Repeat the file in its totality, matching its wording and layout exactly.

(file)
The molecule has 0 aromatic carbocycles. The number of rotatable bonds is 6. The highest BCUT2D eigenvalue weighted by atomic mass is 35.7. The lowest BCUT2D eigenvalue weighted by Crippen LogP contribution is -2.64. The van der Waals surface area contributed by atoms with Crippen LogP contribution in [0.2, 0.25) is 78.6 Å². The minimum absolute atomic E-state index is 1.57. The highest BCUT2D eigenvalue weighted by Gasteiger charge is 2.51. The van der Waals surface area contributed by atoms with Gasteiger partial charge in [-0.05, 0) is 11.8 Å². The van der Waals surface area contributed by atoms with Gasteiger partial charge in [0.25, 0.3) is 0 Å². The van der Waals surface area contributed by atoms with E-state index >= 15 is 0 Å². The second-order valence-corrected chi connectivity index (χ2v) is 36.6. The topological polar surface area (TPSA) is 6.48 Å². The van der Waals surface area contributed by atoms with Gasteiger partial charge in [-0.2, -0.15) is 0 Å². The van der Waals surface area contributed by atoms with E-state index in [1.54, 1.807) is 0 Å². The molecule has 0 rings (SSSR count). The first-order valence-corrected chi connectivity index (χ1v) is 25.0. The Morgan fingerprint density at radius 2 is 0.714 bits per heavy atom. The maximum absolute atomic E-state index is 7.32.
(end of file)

The molecule has 0 aromatic carbocycles. The number of rotatable bonds is 6. The highest BCUT2D eigenvalue weighted by atomic mass is 35.7. The lowest BCUT2D eigenvalue weighted by Crippen LogP contribution is -2.64. The van der Waals surface area contributed by atoms with Crippen LogP contribution in [0.2, 0.25) is 78.6 Å². The minimum absolute atomic E-state index is 1.57. The highest BCUT2D eigenvalue weighted by Gasteiger charge is 2.51. The van der Waals surface area contributed by atoms with Gasteiger partial charge in [-0.05, 0) is 11.8 Å². The van der Waals surface area contributed by atoms with Gasteiger partial charge in [0.25, 0.3) is 0 Å². The van der Waals surface area contributed by atoms with E-state index >= 15 is 0 Å². The second-order valence-corrected chi connectivity index (χ2v) is 36.6. The topological polar surface area (TPSA) is 6.48 Å². The van der Waals surface area contributed by atoms with Gasteiger partial charge in [-0.2, -0.15) is 0 Å². The van der Waals surface area contributed by atoms with E-state index in [1.54, 1.807) is 0 Å². The molecule has 0 rings (SSSR count). The first-order valence-corrected chi connectivity index (χ1v) is 25.0. The Morgan fingerprint density at radius 2 is 0.714 bits per heavy atom. The maximum absolute atomic E-state index is 7.32.